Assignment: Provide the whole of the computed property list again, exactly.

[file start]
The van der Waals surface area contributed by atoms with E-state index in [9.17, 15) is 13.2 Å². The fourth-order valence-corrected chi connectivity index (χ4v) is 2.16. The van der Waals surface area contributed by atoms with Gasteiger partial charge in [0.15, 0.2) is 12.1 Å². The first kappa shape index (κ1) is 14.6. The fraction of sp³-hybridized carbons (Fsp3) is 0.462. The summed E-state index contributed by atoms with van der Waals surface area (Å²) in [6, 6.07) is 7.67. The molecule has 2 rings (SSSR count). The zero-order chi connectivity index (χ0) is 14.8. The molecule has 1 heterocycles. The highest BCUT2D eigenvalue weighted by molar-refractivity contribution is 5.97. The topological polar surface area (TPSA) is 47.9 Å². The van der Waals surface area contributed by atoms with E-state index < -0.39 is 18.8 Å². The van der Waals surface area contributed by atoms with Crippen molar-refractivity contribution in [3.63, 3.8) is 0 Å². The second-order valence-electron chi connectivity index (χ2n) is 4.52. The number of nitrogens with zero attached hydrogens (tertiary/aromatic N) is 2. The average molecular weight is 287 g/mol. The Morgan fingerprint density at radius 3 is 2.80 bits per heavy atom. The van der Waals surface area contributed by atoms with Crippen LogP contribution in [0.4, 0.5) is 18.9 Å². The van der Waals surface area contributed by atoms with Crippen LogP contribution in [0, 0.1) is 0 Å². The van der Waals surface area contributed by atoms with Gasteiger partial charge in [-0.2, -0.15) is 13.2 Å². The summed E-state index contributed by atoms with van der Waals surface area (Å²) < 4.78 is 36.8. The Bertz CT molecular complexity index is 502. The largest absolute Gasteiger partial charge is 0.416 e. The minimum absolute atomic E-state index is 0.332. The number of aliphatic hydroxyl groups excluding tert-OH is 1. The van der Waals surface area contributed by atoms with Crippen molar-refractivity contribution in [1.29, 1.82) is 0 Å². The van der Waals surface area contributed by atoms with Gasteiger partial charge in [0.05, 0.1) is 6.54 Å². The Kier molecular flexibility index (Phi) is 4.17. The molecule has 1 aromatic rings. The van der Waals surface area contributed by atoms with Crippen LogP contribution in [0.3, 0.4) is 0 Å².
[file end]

The van der Waals surface area contributed by atoms with E-state index in [9.17, 15) is 13.2 Å². The fourth-order valence-corrected chi connectivity index (χ4v) is 2.16. The van der Waals surface area contributed by atoms with Gasteiger partial charge in [0.15, 0.2) is 12.1 Å². The first kappa shape index (κ1) is 14.6. The fraction of sp³-hybridized carbons (Fsp3) is 0.462. The summed E-state index contributed by atoms with van der Waals surface area (Å²) in [6, 6.07) is 7.67. The molecule has 2 rings (SSSR count). The zero-order chi connectivity index (χ0) is 14.8. The molecule has 1 heterocycles. The highest BCUT2D eigenvalue weighted by molar-refractivity contribution is 5.97. The topological polar surface area (TPSA) is 47.9 Å². The van der Waals surface area contributed by atoms with E-state index < -0.39 is 18.8 Å². The van der Waals surface area contributed by atoms with Crippen molar-refractivity contribution in [3.63, 3.8) is 0 Å². The second-order valence-electron chi connectivity index (χ2n) is 4.52. The number of nitrogens with zero attached hydrogens (tertiary/aromatic N) is 2. The average molecular weight is 287 g/mol. The Morgan fingerprint density at radius 3 is 2.80 bits per heavy atom. The van der Waals surface area contributed by atoms with Crippen LogP contribution in [0.4, 0.5) is 18.9 Å². The van der Waals surface area contributed by atoms with Crippen LogP contribution in [0, 0.1) is 0 Å². The van der Waals surface area contributed by atoms with Gasteiger partial charge in [-0.2, -0.15) is 13.2 Å². The summed E-state index contributed by atoms with van der Waals surface area (Å²) < 4.78 is 36.8. The Bertz CT molecular complexity index is 502. The largest absolute Gasteiger partial charge is 0.416 e. The minimum absolute atomic E-state index is 0.332. The number of aliphatic hydroxyl groups excluding tert-OH is 1. The van der Waals surface area contributed by atoms with Crippen molar-refractivity contribution in [1.29, 1.82) is 0 Å². The van der Waals surface area contributed by atoms with Gasteiger partial charge in [0.05, 0.1) is 6.54 Å². The Kier molecular flexibility index (Phi) is 4.17. The molecule has 1 aromatic rings. The van der Waals surface area contributed by atoms with Crippen LogP contribution in [0.3, 0.4) is 0 Å².